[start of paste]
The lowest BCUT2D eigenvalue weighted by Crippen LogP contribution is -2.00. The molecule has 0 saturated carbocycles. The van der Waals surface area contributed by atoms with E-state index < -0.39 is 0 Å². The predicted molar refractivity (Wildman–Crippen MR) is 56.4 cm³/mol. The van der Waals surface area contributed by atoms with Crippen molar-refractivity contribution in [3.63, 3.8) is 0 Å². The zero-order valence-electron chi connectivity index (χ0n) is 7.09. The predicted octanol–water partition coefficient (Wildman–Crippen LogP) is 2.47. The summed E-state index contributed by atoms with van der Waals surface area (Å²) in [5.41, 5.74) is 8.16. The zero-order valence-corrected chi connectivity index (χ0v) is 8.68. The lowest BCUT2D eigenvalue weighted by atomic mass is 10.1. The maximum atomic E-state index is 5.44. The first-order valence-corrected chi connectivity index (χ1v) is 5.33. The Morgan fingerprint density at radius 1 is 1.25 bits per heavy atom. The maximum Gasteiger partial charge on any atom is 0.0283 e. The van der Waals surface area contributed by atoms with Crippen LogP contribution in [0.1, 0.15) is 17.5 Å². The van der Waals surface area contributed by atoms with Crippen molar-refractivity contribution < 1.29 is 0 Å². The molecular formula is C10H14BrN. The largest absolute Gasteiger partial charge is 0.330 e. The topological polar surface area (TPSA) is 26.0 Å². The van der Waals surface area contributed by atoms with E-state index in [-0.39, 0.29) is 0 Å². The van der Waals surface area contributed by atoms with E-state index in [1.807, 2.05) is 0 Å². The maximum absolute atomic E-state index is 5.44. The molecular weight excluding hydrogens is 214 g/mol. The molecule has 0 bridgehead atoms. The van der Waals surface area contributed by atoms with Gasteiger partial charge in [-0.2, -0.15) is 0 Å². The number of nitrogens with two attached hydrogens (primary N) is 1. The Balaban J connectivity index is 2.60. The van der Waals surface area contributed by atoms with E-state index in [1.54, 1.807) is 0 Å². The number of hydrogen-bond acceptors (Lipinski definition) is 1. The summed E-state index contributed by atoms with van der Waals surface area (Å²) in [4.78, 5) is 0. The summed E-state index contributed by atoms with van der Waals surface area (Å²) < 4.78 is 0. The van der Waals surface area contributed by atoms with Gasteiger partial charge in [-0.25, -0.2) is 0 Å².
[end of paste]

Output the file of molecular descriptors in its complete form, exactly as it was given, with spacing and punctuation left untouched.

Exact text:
The lowest BCUT2D eigenvalue weighted by Crippen LogP contribution is -2.00. The molecule has 0 saturated carbocycles. The van der Waals surface area contributed by atoms with E-state index < -0.39 is 0 Å². The predicted molar refractivity (Wildman–Crippen MR) is 56.4 cm³/mol. The van der Waals surface area contributed by atoms with Crippen molar-refractivity contribution in [3.63, 3.8) is 0 Å². The zero-order valence-electron chi connectivity index (χ0n) is 7.09. The predicted octanol–water partition coefficient (Wildman–Crippen LogP) is 2.47. The summed E-state index contributed by atoms with van der Waals surface area (Å²) in [5.41, 5.74) is 8.16. The zero-order valence-corrected chi connectivity index (χ0v) is 8.68. The lowest BCUT2D eigenvalue weighted by atomic mass is 10.1. The maximum atomic E-state index is 5.44. The first-order valence-corrected chi connectivity index (χ1v) is 5.33. The Morgan fingerprint density at radius 1 is 1.25 bits per heavy atom. The maximum Gasteiger partial charge on any atom is 0.0283 e. The van der Waals surface area contributed by atoms with Crippen LogP contribution in [0.1, 0.15) is 17.5 Å². The van der Waals surface area contributed by atoms with Crippen molar-refractivity contribution < 1.29 is 0 Å². The molecular formula is C10H14BrN. The largest absolute Gasteiger partial charge is 0.330 e. The topological polar surface area (TPSA) is 26.0 Å². The van der Waals surface area contributed by atoms with E-state index in [-0.39, 0.29) is 0 Å². The van der Waals surface area contributed by atoms with E-state index in [1.807, 2.05) is 0 Å². The maximum absolute atomic E-state index is 5.44. The molecular weight excluding hydrogens is 214 g/mol. The molecule has 0 bridgehead atoms. The van der Waals surface area contributed by atoms with Gasteiger partial charge in [-0.2, -0.15) is 0 Å². The number of nitrogens with two attached hydrogens (primary N) is 1. The Balaban J connectivity index is 2.60. The van der Waals surface area contributed by atoms with E-state index in [1.54, 1.807) is 0 Å². The number of hydrogen-bond acceptors (Lipinski definition) is 1. The summed E-state index contributed by atoms with van der Waals surface area (Å²) in [4.78, 5) is 0. The summed E-state index contributed by atoms with van der Waals surface area (Å²) < 4.78 is 0. The van der Waals surface area contributed by atoms with Gasteiger partial charge in [-0.25, -0.2) is 0 Å².